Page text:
Easier Parenting Means Having More Kids?
Many parents lament how hard parenting is these days. How it’s too often “all joy and no fun.” But Bryan Caplan, economics professor and author of Selfish Reasons to Have More Kids says it doesn’t have to be this way.
According to Mr. Caplan, power of nurture isn’t as powerful as we thought. There’s research out there that basically tells us that parents don’t have to lead overly busy, stressful lives to have their children become “healthy, smart, successful well-adjusted adults.” He contends that parents should “lighten up,” be less intent on being the perfect parent, and treating your child like a project to be perfected, and “focus on enjoying the journey with your child, instead of trying to control his destination.
In essence, parenting can be easier than we think and the kids will turn out fine. This is good news until Mr. Caplan goes further to recommend that because it does not have to be as hard as you think…have more kids! In other words, if you are hesitating to have that next child—don’t. Go for it. Want another one? Have it. Have as many as you want. While possibly welcome advice to first time parents or those who want to have another child, it doesn’t mean that having more kids is necessarily the best thing to do for the parents and the family.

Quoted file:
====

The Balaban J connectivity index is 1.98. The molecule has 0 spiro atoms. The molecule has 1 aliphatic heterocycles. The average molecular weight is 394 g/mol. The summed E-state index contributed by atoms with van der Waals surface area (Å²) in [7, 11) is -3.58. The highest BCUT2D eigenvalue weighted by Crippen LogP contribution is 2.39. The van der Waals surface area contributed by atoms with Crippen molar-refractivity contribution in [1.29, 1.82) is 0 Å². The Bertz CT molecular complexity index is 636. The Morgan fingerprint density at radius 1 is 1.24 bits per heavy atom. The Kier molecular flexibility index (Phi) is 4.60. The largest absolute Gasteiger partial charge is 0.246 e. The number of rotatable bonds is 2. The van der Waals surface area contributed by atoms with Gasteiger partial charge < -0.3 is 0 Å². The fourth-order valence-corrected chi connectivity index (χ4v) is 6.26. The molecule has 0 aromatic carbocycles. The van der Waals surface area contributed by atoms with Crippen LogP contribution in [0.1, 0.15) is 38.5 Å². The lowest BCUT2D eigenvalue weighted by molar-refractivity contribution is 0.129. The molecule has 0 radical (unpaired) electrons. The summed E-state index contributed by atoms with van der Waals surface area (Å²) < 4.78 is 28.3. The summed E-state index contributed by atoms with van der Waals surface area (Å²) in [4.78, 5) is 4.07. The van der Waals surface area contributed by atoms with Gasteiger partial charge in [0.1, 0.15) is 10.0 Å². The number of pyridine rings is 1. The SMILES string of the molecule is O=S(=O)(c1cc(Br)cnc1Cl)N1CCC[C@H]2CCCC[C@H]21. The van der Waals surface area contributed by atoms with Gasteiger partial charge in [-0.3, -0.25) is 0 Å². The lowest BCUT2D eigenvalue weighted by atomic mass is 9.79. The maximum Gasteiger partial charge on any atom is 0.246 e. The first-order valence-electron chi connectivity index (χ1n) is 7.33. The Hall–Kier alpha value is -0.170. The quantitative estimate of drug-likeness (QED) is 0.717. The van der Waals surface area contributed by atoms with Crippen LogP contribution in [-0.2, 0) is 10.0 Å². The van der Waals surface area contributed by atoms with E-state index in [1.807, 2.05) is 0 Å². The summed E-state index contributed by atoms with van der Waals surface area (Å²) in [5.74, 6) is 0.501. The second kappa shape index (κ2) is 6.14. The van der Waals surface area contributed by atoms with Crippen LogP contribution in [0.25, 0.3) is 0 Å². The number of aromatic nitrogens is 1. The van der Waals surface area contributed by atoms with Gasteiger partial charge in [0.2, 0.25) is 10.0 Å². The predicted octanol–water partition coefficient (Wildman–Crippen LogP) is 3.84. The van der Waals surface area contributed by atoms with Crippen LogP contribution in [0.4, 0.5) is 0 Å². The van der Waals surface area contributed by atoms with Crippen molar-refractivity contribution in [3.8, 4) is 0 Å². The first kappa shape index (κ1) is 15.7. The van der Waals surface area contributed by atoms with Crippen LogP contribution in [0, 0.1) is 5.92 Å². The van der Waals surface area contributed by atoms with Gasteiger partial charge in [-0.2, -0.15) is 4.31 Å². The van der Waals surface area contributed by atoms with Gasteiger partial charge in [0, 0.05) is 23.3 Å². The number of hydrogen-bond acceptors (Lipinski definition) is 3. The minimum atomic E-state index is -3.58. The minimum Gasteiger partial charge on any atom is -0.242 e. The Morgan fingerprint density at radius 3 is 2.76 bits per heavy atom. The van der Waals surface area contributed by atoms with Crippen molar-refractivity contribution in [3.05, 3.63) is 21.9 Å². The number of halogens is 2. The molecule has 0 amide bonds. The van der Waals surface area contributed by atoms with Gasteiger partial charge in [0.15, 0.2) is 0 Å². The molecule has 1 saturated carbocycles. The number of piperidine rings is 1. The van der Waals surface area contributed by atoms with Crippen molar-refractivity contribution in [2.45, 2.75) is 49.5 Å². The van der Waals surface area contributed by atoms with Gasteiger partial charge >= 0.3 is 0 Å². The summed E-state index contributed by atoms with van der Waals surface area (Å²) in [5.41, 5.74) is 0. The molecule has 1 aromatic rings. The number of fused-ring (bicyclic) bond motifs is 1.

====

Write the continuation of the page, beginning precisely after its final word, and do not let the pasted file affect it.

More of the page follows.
It's not the best thing to do when you look at the bigger picture-how having more kids impacts the world. Mr. Caplan’s “have more kids” advice should stop at two. After replacing yourself and your partner does the same, to have more than that becomes a selfish act when it comes to impacting the larger world. With each kid, we bring in another consumer who’ll leave quite the wake, at least in this country. Each additional child will make an environmental impact on our world, seven billion people and growing each second. The population would get closer to maintaining itself is there was an average of 2.1 births per woman (or two kids per couple). So having up to two children just seems the balanced scenario between wanting kids and thinking about the impact of our reproductive actions on the larger world.
Parenting may be easier than we think it has to be, but we are wise to not just think of ourselves and what we want when it comes to how many children we want to have. That number does impact our world, including the children who are already in it.